Hasanuddin of Gowa

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Sultan Hasanuddin (Sultan Hasanuddin Tumenanga Ri Balla Pangkana; 12 January 1631 – 12 June 1670) was the 16th Ruler of The Sultanate of Gowa from 1653 to 1669. He was proclaimed as Indonesian National Hero on 6 November 1973.[1] The Dutch called Sultan Hasanuddin "the fighting cock of the East" as he was described as aggressive in battle.[2][3]

Early life[edit]

Sultan Hasanuddin was born in Makassar, Gowa Kingdom (on what is now part of South Sulawesi) under the name I Mallombasi Daeng Mattawang Karaeng Bonto Mangape. He was the second prince of the 15th King of Gowa, Sultan Malikussaid who died on November 15, 1653.[4]

Upon ascension to the throne, Hasanuddin changed his name to Sultan Muhammad Hasanuddin Sultan Hasanuddin Tuminanga ri Balla'pangkana.[5]

Succession, war and rebellion[edit]

Grave of Sultan Hasanuddin near Makassar
Monument of Sultan Hasanuddin at Pantai Losari, Makassar, Indonesia

After his accession to the throne of Gowa, Hasanuddin faced a turbulent situation as the Dutch colonized the East Indies. During this period, the Kingdom of Gowa was the sole large east Indonesian kingdom which was not yet colonized by the Dutch. In 1666, under the leadership of Captain Cornelis Speelman, the VOC (Verenigde Oostindische Compagnie|United Eastindies Company) sought to seize each and every east Indonesian kingdom to monopolize the spice trade, though were unable to colonize Gowa.

In order to resist Dutch encroachments, Hasanuddin tried to gather each of the kingdom’s military powers to attack the Dutch East Indies Company collectively. The wars between the Dutch and the States continued to worsen until the Dutch increased their military presence. Eventually, but not without several defeats and losses of the Dutch performed by the King of Gowa Hasanuddin and his army's, the Kingdom of Gowa had no other choice, but to agree to peace with the Dutch under the terms of the Bugaya treaty.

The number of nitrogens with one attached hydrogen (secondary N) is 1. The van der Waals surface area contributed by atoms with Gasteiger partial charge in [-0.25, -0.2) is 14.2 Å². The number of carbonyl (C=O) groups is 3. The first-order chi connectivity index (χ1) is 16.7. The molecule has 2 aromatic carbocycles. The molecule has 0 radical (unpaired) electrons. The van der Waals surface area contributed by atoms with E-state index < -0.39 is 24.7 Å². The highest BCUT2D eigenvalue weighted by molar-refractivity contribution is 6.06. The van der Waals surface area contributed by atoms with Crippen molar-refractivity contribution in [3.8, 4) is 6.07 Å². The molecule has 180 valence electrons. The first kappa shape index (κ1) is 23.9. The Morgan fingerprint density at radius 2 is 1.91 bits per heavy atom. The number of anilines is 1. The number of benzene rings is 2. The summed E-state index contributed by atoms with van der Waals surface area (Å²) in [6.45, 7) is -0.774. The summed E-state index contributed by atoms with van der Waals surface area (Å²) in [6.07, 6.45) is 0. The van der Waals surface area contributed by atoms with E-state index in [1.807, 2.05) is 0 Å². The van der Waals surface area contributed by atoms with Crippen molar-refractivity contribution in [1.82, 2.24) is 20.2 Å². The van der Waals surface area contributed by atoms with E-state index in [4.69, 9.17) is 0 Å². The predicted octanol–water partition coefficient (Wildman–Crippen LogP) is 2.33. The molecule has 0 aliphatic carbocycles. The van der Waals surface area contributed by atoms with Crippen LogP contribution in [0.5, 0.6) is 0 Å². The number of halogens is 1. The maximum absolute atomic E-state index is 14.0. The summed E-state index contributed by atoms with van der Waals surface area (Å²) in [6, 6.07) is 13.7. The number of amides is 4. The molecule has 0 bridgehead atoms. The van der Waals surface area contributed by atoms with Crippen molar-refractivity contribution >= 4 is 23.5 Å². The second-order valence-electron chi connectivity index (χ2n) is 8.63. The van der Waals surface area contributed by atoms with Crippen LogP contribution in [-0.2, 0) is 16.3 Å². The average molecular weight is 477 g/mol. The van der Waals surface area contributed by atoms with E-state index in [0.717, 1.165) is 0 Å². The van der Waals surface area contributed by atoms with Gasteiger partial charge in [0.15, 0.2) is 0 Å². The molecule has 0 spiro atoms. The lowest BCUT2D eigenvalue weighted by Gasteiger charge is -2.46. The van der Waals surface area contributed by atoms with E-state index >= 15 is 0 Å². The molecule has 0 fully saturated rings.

Following the signing of the Bugaya treaty, Gowa felt that the treaty was unfair and that they were disadvantaged by the terms of the treaty. As a result, Gowa continued to attack the Dutch. Finally, the Dutch sought military assistance from Batavia, resulting in a fierce and a bloody war between the Dutch and Gowa. The war continued until the company managed to conquer Gowa’s last stronghold, Sombaupu Fort, on 12 June 1669. Sultan Hasanuddin retreated and abdicated as the King of Gowa. He died a year later, at the age of 39 on 12 June 1670, and was buried in Katangka, Makassar

References[edit]

  1. ^ PERANGINANGIN, Marlon dkk; Buku Pintar Pahlawan Nasional. Batam: Scientific Press, 2007.
  2. ^ Andaya, Leonard Y. (1981). The heritage of Arung Palakka: A history of South Sulawesi (Celebes) in the seventeenth century. Martinus Nijhoff. 
  3. ^ Hamzah Daeng Mangemba (1979). Sultan Hasanuddin dan ayam jantan dari Benua Timur. Perpustakaan Universitas Hasanuddin. 
  4. ^ Esteban, Ivie Carbon (2013). "Reframing and Decolonizing the Narrative Genre of Sinrilik from Makassar, Indonesia". Social Science Diliman. 9 (2): 26–48. 
  5. ^ Putri, Ananda Dwi. "Sejarah Lengkap Asal-Usul Kerajaan Gowa Disertai Silsila Beberapa Raja Gowa". www.dzargon.com (in Indonesian). Retrieved 2017-02-16.